“‘A Religious Trust’” American Sentinel 14, 27, p. 418.

THE following editorial from the New York Sun, under the above heading, is very significant as indicating how the “Trust” idea is beginning to take root in the field of religion. If the combination of business concerns into a Trust is profitable financially, why may not a combination of churches be of advantage in religion? The question is being asked, and an affirmative answer is being given. The Sun says:—

“It is not remarkable that the system of combination in business undertakings known as the Trust, is now recommended for adoption by churches and other religious enterprises. The suggestion is made by a correspondent of the Church Economist, with reference to ‘church consolidation’ more particularly, but if the Trust would be saving of money and energy, then its advantages can be carried not less strikingly to all religious undertakings.

“This correspondent gives as an example one city where there are three churches of a single denomination in one block, and he calculates that by their consolidation a saving of $20,280 a year could be effected. If the ‘ordinary business man’ would be likely to think of the propriety of getting rid of useless competition by consolidating three churches. He asks, therefore, ‘Is it not really strange that rational men, who, in their affairs of business, count with exactness every item of expense, should allow themselves literally to be robbed in the conducting of their religious concerns?”

“If the churches of one denomination may be consolidated thus profitably, why should not all denominations unite in a Trust? Such a proposition is now actually under consideration, for that is what the ‘Religious Conference’ started in New York recently amounts to practically. It is to combine Trinitarians and Unitarians, Christians and Jews in religious effort, or essentially a Trust.

“The very proposition is an indication of a state of feeling among those making it as to questions of religion. It seems to indicate that the formation of such a Trust is possible with them, for it suggests that the radical difference of opinion out of which grew their religious competition has passed away and been succeeded by an indifference which can now be gratified by a religious Trust of Jews and Gentiles, infidels, agnostics and nominal believers.

“By following the plan of Bishop Potter and throwing over dogma, such a religious Trust will get rid of the sole reason for division. In place of contradictory belief in dogmas it can set up a religious philosophy, a system of philanthropy, in which there will be agreement. At any rate, there is nothing else for it to do if it is to have any practical issue.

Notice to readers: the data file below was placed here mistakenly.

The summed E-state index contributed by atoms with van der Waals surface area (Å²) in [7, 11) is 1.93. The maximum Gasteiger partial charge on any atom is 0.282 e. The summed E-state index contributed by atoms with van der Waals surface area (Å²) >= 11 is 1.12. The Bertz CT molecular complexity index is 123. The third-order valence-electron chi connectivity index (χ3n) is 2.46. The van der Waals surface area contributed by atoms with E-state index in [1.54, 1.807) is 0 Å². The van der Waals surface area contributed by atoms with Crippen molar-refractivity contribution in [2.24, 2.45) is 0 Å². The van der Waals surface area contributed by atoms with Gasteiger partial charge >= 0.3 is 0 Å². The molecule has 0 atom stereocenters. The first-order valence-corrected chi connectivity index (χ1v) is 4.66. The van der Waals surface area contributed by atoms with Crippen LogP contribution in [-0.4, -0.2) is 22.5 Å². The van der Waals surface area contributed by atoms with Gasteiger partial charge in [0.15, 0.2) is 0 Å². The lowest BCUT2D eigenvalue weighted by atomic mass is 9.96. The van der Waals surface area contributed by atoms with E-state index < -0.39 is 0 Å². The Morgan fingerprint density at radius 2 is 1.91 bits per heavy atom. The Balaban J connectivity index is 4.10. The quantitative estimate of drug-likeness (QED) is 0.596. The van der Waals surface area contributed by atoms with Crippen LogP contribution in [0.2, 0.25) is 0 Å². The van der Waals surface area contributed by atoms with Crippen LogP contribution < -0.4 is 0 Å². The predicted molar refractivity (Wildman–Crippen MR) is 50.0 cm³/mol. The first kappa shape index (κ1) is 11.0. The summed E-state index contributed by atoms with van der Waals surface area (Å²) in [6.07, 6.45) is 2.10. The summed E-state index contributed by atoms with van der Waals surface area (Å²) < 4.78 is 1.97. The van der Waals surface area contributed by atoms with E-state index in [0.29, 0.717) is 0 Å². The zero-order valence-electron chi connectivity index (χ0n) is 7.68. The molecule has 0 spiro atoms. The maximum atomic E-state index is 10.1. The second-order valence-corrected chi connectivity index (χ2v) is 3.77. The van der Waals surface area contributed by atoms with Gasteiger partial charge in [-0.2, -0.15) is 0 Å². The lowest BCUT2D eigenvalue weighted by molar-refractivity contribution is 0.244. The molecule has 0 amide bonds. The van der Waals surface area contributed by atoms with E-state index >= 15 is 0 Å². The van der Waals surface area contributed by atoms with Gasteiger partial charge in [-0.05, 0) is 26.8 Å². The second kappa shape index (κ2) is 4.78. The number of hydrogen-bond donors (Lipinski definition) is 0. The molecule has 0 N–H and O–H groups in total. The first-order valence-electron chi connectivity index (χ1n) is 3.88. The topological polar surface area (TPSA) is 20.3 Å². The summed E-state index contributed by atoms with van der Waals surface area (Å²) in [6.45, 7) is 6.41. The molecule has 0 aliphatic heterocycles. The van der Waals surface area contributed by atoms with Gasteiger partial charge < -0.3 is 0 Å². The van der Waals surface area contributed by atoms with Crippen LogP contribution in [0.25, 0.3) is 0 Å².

“The Trust could then be extended to all religious enterprises, at a great saving of money, many millions of dollars; for in place of numerous competing machines in every field, one common machine would be sufficient for the purpose.

“Why, then, is not such a religious Trust formed, and when will it be formed actually? So long as religious conviction remains it is impossible, but it will be feasible if there shall ever come a time when men cease to have any religious belief.”

Not all the facts pertaining to this subject are observed by the Sun. The formation of a religious Trust is not by any means dependent upon the demise of dogma and religious belief. The very object of the combine may be, and will be, to promote dogma—to advance religious belief of a certain kind by driving other beliefs out of active existence. The main object of a Trust is to destroy competition; and in religion, such an institution will have the same nature as elsewhere. In all ages, men in the church have been eager to stifle religious competition, and if the Trust can be made to serve this end, the mere saving of dollars will be a matter of secondary moment in its formation.

Denominational rivalry has largely disappeared between the popular churches; but religious controversy, along certain lines, is as active now as in the past. Never indeed was there a time in the history of this nation when the question of Sunday observance was more generally agitated than it is to-day. And Sunday observance, be it noted, is the one dogma upon which the popular denominations stands [sic.] as a unit.

Here, then, is the foundation of a religious Trust; or, more strictly speaking, a Sabbath Trust. Such a Trust has been in process of formation now for a score of years, and about all that is needed to complete the undertaking is an act of the National Government, recognizing the Sabbath of the Trust as the true Sabbath, and commanding all citizens to take and use it as the Trust directs. And for this, millions of church people, old and young, are hopefully working.

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